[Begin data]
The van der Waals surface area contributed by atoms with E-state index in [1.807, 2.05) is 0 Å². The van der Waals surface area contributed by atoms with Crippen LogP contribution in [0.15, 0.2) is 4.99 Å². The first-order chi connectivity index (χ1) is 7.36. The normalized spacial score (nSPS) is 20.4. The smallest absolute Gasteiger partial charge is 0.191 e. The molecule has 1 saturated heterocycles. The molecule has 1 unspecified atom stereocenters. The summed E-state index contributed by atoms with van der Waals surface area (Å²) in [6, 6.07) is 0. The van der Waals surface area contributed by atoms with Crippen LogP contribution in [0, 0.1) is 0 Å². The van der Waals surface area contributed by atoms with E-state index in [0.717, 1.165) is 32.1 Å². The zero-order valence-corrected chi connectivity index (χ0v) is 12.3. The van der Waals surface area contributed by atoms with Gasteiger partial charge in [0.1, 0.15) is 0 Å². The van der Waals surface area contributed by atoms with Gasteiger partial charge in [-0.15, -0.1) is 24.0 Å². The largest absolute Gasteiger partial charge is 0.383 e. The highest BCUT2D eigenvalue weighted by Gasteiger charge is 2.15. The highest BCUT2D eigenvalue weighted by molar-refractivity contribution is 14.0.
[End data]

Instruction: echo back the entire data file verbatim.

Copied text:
The van der Waals surface area contributed by atoms with E-state index in [1.807, 2.05) is 0 Å². The van der Waals surface area contributed by atoms with Crippen LogP contribution in [0.15, 0.2) is 4.99 Å². The first-order chi connectivity index (χ1) is 7.36. The normalized spacial score (nSPS) is 20.4. The smallest absolute Gasteiger partial charge is 0.191 e. The molecule has 1 saturated heterocycles. The molecule has 1 unspecified atom stereocenters. The summed E-state index contributed by atoms with van der Waals surface area (Å²) in [6, 6.07) is 0. The van der Waals surface area contributed by atoms with Crippen LogP contribution in [0, 0.1) is 0 Å². The van der Waals surface area contributed by atoms with E-state index in [0.717, 1.165) is 32.1 Å². The zero-order valence-corrected chi connectivity index (χ0v) is 12.3. The van der Waals surface area contributed by atoms with Gasteiger partial charge in [0.1, 0.15) is 0 Å². The van der Waals surface area contributed by atoms with Gasteiger partial charge in [-0.15, -0.1) is 24.0 Å². The largest absolute Gasteiger partial charge is 0.383 e. The highest BCUT2D eigenvalue weighted by Gasteiger charge is 2.15. The highest BCUT2D eigenvalue weighted by molar-refractivity contribution is 14.0.